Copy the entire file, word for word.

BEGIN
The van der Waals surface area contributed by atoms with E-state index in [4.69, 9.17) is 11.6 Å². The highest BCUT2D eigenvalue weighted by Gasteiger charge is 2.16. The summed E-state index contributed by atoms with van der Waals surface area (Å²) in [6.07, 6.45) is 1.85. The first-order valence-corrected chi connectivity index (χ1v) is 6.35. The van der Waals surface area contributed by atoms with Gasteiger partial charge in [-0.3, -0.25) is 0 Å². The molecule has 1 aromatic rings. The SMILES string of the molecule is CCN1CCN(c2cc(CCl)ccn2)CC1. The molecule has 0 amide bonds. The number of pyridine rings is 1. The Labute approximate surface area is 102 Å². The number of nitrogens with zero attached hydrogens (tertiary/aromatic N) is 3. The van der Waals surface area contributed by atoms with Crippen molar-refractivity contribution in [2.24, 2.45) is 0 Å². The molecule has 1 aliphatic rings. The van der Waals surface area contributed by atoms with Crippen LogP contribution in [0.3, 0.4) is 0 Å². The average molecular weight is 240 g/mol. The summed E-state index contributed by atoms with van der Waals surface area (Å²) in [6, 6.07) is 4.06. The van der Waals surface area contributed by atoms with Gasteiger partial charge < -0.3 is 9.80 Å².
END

The van der Waals surface area contributed by atoms with E-state index in [4.69, 9.17) is 11.6 Å². The highest BCUT2D eigenvalue weighted by Gasteiger charge is 2.16. The summed E-state index contributed by atoms with van der Waals surface area (Å²) in [6.07, 6.45) is 1.85. The first-order valence-corrected chi connectivity index (χ1v) is 6.35. The van der Waals surface area contributed by atoms with Gasteiger partial charge in [-0.3, -0.25) is 0 Å². The molecule has 1 aromatic rings. The SMILES string of the molecule is CCN1CCN(c2cc(CCl)ccn2)CC1. The molecule has 0 amide bonds. The number of pyridine rings is 1. The Labute approximate surface area is 102 Å². The number of nitrogens with zero attached hydrogens (tertiary/aromatic N) is 3. The van der Waals surface area contributed by atoms with Crippen molar-refractivity contribution in [2.24, 2.45) is 0 Å². The molecule has 1 aliphatic rings. The van der Waals surface area contributed by atoms with Crippen LogP contribution in [0.3, 0.4) is 0 Å². The average molecular weight is 240 g/mol. The summed E-state index contributed by atoms with van der Waals surface area (Å²) in [6, 6.07) is 4.06. The van der Waals surface area contributed by atoms with Gasteiger partial charge < -0.3 is 9.80 Å².